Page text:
Norway maple ID

Telling Norway maple from sugar maple in the summer can be tricky as their leaves look nearly identical, at least to the untrained eye (take the sugar vs Norway maple leaf ID quiz to see how good you are at this). While there are plenty of non-leaf features you can use, one of the more reliable diagnostic characteristics of Norway maple is the milky, opaque sap that oozes from a broken leaf (or twig or root).

Comparison of Norway (right) and sugar (left) maple leaves
Milky sap in Norway maples

The first photo below I took on June 1, 2018, well after leaf out, and the twig below that I cut and photographed on November 22, 2018, both of which show white sap, though the leaf is clearly whiter and more opaque. As I wrote in the last newsletter (A year in the life of sap), sap has to play the duel role of energy storage and chemical defense against predators. But this is primarily only important during the growing season. The white is related to predator defense (more on this below), so by early winter, the sap in twigs of Norway maple become increasingly clear and by early spring, the sap is crystal clear and totally delicious.

Milky sap oozing from a lateral vein on a broken Norway maple leaf (Centennial Woods, Burlington)
Norway maple twig exuding milky sap
Crystal clear sap from a Norway maple dripping from the tap (Burlington)
What is milky sap?

Technically, it’s not the sap itself that is white. The sap of these plants is still clear throughout the growing season. Instead it’s a specialized latex produced by these plants during the growing season that is infused into the sap, giving it a thick milky appearance. Latex is primarily a defensive compound made up of a cocktail of secondary metabolites (these organic compounds perform a diverse array of functions not related to normal growth, development and reproduction). Latex is produced in specialized cells throughout the plant, and these cells are under great pressure and so that when a plant stem breaks, the the latex is released and exposed at the damaged site, which presumably is where predators are attacking or will soon attack.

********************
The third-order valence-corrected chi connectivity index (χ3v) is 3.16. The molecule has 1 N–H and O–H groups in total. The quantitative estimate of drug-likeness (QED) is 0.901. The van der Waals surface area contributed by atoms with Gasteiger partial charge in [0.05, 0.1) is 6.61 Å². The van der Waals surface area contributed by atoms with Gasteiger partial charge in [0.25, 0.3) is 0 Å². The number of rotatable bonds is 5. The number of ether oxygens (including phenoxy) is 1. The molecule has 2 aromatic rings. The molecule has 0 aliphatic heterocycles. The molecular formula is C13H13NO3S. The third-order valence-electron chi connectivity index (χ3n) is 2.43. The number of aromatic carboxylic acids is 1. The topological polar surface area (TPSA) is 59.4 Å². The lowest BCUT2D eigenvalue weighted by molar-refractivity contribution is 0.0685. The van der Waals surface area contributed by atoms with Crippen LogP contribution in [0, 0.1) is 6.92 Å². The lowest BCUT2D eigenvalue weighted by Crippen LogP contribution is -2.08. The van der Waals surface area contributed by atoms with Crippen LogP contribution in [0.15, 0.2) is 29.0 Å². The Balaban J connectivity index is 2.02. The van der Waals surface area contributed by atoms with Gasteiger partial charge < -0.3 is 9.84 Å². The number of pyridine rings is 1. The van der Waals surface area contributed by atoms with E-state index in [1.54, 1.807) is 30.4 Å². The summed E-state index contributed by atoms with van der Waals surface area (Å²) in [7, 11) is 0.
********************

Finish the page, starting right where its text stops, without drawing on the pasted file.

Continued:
About 10% of all flowering plants exude latex (source), though the number is lower, about 6%, in temperate climates where herbivore-pressure is lower (source). You’re likely familiar with many of these latex-producing plants: milkweed, dogbane, dandelion, bloodroot, celandine, periwinkle, and wild lettuce, among many others. The number of latex-producing trees here in New England is a bit smaller (<5% have milky sap): Norway maple, staghorn sumac (the sap is white in growing season, but becomes a thick orange color by winter), and mulberry produce latex.


Two side notes: Dogwoods have latex in their leaves, which becomes solid and stringy when exposed to the air (see image at bottom). While hackberry is in the family Cannabaceae, along with marijuana, which produces latex, hackberry does not.

Broken rachis of staghorn sumac leaf, with milky sap being released (Wild Branch, Wolcott)
Yellow sap on cut sumac stump. The sticky sap is white during the growing season, but becomes yellowish orange in the window (Centennial Woods)
The latex on the inside of alternate-leaf dogwood veins exposed (Centennial Woods, Burlington)

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